View Basics

Table of Contents

  1. Introduction
    1. Variables
  3. Compilers
    1. Registering Compilers
    2. PHP Compiler
    3. Fortune Compiler
  4. Factories
    1. Registering Resolvers
    2. View Readers
    3. Creating Views
    4. Builders
  5. Caching
    1. Garbage Collection


Views are the interfaces displayed to your users. Opulence allows you to create your views using native PHP, the Fortune compiler (Opulence's own view engine), or any view engine of your choice.


Views implement Opulence\Views\IView. They are objects that contain the uncompiled contents of the view, the path to the raw view file, and any variables set in the view. Opulence\Views\View implements IView and comes built-in.


Let's say you would like to output a user's name in your template:

Hello, <?php echo $user->getName(); ?>

You can set the $user variable in your controller using

$view->setVar('user', new User('Dave'));

When the view gets compiled, you'll see

Hello, Dave

You can also set many variables using

$view->setVars(['foo' => 'bar', 'baz' => 'blah']);


Compilers are what turn your raw views into valid markup, such as HTML and XML. They must implement Opulence\Views\Compilers\ICompiler, which only has a single method - compile().

Registering Compilers

Opulence's compiler looks at a view's file extension to determine which compiler to use. For example, if a view file is named foo.php, the PHP compiler will be used. Likewise, if a view file is named bar.fortune.php, the Fortune compiler will be used. You can register a compiler for a particular extension using ICompilerRegistry::registerCompiler():

use Opulence\Views\Compilers\CompilerRegistry;

$registry = new CompilerRegistry();
$registry->registerCompiler('my-extension', new MyCompiler());

Now, files with extension my-extension will be compiled by MyCompiler. If you are using the skeleton project, a good place to register compilers would be in bootstrapper.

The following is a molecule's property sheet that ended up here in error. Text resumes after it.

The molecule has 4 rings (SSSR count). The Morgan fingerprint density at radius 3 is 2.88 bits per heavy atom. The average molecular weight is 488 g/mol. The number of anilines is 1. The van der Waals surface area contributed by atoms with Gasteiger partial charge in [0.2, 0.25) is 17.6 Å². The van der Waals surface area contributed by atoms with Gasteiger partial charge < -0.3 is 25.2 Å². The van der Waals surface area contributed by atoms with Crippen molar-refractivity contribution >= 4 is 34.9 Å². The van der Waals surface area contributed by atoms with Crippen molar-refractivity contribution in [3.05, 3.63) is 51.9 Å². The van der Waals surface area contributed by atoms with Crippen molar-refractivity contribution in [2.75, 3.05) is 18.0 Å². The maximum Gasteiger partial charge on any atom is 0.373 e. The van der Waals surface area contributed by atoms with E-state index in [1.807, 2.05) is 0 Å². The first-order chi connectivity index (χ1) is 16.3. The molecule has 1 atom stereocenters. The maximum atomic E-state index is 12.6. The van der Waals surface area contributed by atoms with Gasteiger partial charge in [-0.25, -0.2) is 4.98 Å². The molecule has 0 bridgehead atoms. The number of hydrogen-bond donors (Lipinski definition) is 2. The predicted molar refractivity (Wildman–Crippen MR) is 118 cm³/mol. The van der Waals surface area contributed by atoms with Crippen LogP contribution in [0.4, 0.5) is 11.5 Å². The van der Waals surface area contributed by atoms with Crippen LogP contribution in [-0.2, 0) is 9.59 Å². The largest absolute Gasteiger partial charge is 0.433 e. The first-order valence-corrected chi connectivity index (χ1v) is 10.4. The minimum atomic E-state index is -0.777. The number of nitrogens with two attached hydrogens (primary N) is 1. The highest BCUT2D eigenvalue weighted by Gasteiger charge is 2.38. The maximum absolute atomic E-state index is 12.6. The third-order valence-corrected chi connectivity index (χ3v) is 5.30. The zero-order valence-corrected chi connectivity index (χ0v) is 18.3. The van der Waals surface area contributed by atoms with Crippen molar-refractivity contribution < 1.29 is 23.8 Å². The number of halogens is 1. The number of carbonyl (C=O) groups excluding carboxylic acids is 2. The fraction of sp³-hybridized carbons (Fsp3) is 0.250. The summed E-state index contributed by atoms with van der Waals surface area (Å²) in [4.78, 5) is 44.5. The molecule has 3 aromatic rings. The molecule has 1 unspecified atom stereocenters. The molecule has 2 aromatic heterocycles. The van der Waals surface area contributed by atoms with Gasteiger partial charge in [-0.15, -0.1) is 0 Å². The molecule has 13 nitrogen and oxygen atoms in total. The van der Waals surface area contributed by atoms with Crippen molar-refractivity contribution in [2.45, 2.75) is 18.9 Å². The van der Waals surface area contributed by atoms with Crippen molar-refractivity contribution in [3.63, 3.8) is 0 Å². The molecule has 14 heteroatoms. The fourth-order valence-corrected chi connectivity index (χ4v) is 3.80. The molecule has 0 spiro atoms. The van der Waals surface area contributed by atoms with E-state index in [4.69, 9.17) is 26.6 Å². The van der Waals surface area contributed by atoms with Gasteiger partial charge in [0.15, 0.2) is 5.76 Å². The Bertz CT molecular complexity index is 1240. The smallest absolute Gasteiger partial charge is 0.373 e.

Note: If you use the skeleton project, the PHP and Fortune compilers are already registered to the compiler registry.

PHP Compiler

If your views only use native PHP, name them with the php file extension, eg MyView.php. You can still set and use variables in views when using the PHP compiler:

<?php echo $foo; ?>
Application Code
$view->setVar('foo', 'bar');

The PHP compiler will compile this to bar.

Fortune Compiler

Fortune is Opulence's powerful built-in view engine. To use Fortune, name your view file with the fortune or fortune.php file extensions, eg MyView.fortune or MyView.fortune.php. To learn more about Fortune, read the documentation on it.


Factories simplify the way you create View objects from view files.

Registering Resolvers

The view factory allows you to create a view using nothing but the filename (no path or extension). It does this using a file name resolver. You register the path where all view files reside as well as the possible file extensions views may have. Then, the resolver finds the raw view file, creates a View object from its contents, and returns it.

use Opulence\Views\Factories\IO\FileViewNameResolver;

$resolver = new FileViewNameResolver();
// Register another path that has a priority, which means it will be searched first
$resolver->registerPath('/var/www/html/views/another-directory', 1);

// Register an extension
// Register another extension with a priority, which means it will be searched for first
$resolver->registerExtension('fortune', 1);